Advanced Computing in the Age of AI | Friday, September 17, 2021

Is the IoT Really ‘Internet of Sensors’? 

A contrarian view of the conceptual framework known as the Internet to Things asserts that it should really be called the Internet of Sensors. "Companies that embrace the IoS and not the IoT will be the winners in the connected world," claims the U.K.-based technology and development organization called The Technology Partnership.

TTP's argument in a nutshell is this: "The IoT is, to a large extent, a solution looking for a problem, rather than the other way round. There’s simply no point in objects talking to each other just for the sake of it and the IoT only provides the communications backbone. An Internet of Sensors looks more like the roots of a tree, with sensors of all types at the extremities, capturing and feeding data upwards to the main trunk—the Internet.

Based in Cambridge, the outfit also dismisses the steady drumbeat promoting the IoT as the next big thing. “The IoT hype is supported by silicon vendors eager to dream up new applications for chips,” asserts Steve Taylor, a TTP senior consultant.

Others have said as much. Thomas Conte, the Georgia Tech engineering professor co-chairing the IEEE's Rebooting Computing initiative, noted that chipmakers like Intel are promoting the IoT as a way to sell more chips that would add intelligence to IoT devices.

Conte agrees that applications should drive what the IoT infrastructure—and with it, the future of computing.

Which brings us back to the IoS, which looks pretty much like machine-to-machine (M2M) communications. Industry analysts generally define M2M as a subset of the IoT. They also consider it one of the best places to start in transforming the Internet of Thing/Sensors, or whatever you want to call it, from a conceptual framework to the next version of what the Internet turns out to be.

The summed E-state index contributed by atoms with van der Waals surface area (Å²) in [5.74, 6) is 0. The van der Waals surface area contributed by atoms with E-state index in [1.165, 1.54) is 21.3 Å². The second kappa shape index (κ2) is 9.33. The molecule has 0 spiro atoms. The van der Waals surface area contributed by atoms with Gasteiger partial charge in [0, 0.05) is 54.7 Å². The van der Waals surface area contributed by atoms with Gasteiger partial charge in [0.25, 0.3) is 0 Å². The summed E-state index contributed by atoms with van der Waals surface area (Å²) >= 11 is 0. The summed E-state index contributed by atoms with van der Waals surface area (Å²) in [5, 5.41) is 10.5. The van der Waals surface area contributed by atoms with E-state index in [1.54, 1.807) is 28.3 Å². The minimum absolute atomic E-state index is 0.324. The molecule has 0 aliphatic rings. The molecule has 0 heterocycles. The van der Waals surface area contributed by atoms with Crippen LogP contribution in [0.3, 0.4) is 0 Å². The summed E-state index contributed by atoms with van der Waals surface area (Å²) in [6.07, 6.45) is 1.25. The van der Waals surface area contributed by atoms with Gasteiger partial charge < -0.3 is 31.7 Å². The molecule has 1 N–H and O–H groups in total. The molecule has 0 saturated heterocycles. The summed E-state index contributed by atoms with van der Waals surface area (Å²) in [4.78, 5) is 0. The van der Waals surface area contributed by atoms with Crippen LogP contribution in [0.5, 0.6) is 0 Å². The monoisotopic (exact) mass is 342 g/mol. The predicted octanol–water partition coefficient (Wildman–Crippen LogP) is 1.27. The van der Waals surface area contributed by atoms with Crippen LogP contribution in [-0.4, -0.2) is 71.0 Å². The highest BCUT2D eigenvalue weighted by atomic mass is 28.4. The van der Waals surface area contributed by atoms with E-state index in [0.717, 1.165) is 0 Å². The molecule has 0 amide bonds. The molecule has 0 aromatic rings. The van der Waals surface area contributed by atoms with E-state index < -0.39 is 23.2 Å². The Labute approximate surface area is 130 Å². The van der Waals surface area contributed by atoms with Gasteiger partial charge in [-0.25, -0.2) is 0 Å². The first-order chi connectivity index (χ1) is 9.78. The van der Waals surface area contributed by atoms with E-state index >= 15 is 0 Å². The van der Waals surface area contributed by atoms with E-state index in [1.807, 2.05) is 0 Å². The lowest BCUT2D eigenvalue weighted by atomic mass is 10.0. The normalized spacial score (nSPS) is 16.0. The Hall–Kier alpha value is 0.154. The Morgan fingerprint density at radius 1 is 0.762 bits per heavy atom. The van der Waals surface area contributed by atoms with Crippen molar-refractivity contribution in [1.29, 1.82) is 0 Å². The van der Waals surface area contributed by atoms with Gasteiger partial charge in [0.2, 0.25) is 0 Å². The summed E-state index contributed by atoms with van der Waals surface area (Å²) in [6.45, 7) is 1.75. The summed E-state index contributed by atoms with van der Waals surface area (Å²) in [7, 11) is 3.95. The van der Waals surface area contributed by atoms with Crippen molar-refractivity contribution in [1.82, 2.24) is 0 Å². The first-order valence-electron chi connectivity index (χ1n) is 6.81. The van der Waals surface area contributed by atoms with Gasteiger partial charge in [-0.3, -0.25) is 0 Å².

Bill Morelli, research director for IoT and M2M at market analyst IHS Technology, argues that the IoT is not strictly M2M, but also includes machine-to-people and vice versa along with machines- and people-to-objects.

Source: IHS Technology

This, Morelli says, "creates the ability to collect data from a broad range of devices" and that "data can be accessed via the cloud and analyzed using big data techniques."

TTP's Taylor agrees that there is much data that are not being "listened to," especially in the industrial sector where many observers think the IoT/IoS will initially take off. "Certainly there is a need to pump more data to the cloud, to gain greater insight into systems and how they perform in reality,” says Taylor. “This information is extremely valuable, particularly if you can blend local sensor data with historical data."

IHS is bullish about the industrial sector as a driver of industrial – Internet connectable devices. "A trend to seek efficiency in manufacturing and commerce is driving demand for more intelligent strategies which is in turn driving a trend toward connected devices growth," Morelli said in a recent presentation.

Source: IHS Technology

"This trend is related to the growth of integrated intelligence, sensor networks, asset tracking, Internet connectivity, M2M communications and energy measurement and management, which in turn is driving growth in IP connectivity for this sector," he added.

Predicts Taylor, "It's those who think first about real world information and to capture and harness it" who will leverage his organization's vision of the Internet of Sensors.

About the author: George Leopold

George Leopold has written about science and technology for more than 30 years, focusing on electronics and aerospace technology. He previously served as executive editor of Electronic Engineering Times. Leopold is the author of "Calculated Risk: The Supersonic Life and Times of Gus Grissom" (Purdue University Press, 2016).

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